If you have another system worked out with a local home stager. That’s fine. Again, this is not a one size fits all business. Just be sure that all of the negotiations have happened before you take the referral to avoid any hard feelings.
Whose customer is it?
Now this is where things can get a bit sticky. If the customer is a new one, and they’ve never had any loyalty to you, chances are that they will probably become the customer of the referred home stager. If they are a good customer that needs service now, but you can’t help them, then they will probably return to you for future business. In either case, whatever they decide, they are the customer and they’ll decide who they want to work with. If you decide to refer business out to another home stager then this is a risk you’ll need to be willing to take.
Just like commissions, future marketing and whether the referred stager is going to solicit to this customer should all be determined before the referral is given. A clear understanding of what’s going to happen, before it does will save a lot of strife and bad feelings.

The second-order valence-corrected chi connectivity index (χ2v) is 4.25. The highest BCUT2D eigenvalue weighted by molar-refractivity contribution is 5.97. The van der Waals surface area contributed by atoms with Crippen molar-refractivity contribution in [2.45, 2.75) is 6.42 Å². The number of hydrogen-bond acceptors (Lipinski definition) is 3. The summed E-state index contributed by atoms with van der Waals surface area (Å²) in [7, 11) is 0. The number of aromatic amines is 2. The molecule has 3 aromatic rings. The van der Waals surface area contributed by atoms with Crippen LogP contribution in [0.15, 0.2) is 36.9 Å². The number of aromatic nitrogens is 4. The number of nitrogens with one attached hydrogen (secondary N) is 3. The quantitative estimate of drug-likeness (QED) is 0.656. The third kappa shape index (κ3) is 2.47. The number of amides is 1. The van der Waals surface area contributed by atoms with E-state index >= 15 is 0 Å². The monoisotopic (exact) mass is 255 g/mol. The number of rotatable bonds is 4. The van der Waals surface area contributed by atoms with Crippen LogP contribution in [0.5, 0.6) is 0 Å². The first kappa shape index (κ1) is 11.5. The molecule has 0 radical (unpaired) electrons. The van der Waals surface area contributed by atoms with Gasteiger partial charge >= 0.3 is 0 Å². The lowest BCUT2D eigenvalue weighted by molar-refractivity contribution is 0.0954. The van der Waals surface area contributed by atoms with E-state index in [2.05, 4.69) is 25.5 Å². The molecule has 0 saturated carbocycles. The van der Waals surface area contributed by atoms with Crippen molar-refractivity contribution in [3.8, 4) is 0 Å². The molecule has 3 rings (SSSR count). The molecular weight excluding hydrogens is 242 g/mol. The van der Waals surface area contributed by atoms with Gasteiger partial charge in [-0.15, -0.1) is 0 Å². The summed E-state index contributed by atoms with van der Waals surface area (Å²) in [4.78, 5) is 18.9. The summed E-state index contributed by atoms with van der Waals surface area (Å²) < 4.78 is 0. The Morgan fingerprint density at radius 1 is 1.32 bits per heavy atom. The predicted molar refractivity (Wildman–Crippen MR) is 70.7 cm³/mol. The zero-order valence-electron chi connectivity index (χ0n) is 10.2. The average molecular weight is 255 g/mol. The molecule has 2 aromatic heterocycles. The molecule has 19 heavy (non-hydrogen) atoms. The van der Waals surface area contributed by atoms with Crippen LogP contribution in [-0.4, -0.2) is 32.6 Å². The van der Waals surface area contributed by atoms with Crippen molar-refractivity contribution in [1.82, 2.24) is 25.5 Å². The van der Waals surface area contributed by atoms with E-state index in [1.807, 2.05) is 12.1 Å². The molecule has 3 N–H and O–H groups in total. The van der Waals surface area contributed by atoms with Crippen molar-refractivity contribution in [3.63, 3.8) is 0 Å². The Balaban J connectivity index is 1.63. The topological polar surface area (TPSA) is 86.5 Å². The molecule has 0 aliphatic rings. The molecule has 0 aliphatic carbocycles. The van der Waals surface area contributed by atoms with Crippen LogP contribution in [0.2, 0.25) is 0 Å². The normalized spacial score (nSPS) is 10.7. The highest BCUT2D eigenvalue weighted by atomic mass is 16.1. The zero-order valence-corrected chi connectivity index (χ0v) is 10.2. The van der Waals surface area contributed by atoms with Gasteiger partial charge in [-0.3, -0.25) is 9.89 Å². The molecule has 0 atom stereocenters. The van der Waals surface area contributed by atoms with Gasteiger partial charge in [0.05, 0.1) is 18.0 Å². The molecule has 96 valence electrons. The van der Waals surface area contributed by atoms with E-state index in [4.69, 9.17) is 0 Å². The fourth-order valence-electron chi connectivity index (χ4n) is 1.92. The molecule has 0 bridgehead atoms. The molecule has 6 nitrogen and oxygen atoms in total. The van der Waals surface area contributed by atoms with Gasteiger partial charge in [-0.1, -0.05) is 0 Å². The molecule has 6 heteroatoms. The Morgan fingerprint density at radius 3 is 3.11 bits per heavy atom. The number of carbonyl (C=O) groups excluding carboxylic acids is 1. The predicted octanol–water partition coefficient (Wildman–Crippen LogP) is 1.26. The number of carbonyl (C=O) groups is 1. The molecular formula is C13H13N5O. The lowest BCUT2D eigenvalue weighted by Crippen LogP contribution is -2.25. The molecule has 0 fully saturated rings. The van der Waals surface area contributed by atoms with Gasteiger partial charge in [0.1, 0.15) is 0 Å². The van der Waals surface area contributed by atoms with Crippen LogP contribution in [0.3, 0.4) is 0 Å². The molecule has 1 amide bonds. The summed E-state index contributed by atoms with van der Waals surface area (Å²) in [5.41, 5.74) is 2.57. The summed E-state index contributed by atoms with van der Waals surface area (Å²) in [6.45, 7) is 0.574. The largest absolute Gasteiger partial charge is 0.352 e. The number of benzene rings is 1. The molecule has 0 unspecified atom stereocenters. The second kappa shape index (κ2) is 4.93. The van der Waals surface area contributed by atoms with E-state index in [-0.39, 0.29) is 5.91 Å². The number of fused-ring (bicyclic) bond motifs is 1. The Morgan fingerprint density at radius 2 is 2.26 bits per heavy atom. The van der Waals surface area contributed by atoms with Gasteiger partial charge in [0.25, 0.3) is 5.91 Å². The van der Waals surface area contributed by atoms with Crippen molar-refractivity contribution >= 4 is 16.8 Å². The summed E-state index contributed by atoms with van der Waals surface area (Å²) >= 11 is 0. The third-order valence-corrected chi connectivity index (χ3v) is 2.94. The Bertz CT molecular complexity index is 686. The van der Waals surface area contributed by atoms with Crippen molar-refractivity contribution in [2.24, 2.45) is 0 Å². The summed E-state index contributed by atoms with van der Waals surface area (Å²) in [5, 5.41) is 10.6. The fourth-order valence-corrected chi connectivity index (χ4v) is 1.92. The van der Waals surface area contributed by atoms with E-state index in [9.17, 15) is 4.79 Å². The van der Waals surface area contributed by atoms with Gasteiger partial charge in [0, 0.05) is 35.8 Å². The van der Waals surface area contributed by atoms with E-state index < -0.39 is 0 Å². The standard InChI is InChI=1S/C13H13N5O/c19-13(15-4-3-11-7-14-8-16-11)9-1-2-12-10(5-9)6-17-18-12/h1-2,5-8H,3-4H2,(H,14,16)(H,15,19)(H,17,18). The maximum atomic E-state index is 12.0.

Which is right for you? Will you build a home staging team, or refer the work?
So, have you decided what the right course of business is for you? It’s not an easy choice. The variables are wide and deep. Ultimately we need to support the decisions of our fellow home staging industry professionals. The reasons you made your choices on building a team, or referring work to another local stager may not apply to them.
If you want to learn more about building a home staging team, take Linda Barnett‘s Team Building for Growth and Success course. This online module is only $149 and will provide in depth information on the following subjects:
Home Staging Team Building for Growth and Success
- Identify the skills and functions needed to create your dream team
- Determine a staffing structure that maximizes productivity and profit
- Maximize the effectiveness of your Independent Contractor Agreement
- Recognize the optimal time to hire members.
- Recognize the advantage of working with newly-certified and experienced stagers
- Enhance how you recruit, train, compensate, and retain team members
- Enhance your company by working with external groups and resources
- Recognize the importance of maintaining your team’s tools for success
- Follow the best practices of team building
Buy this course now, only $149.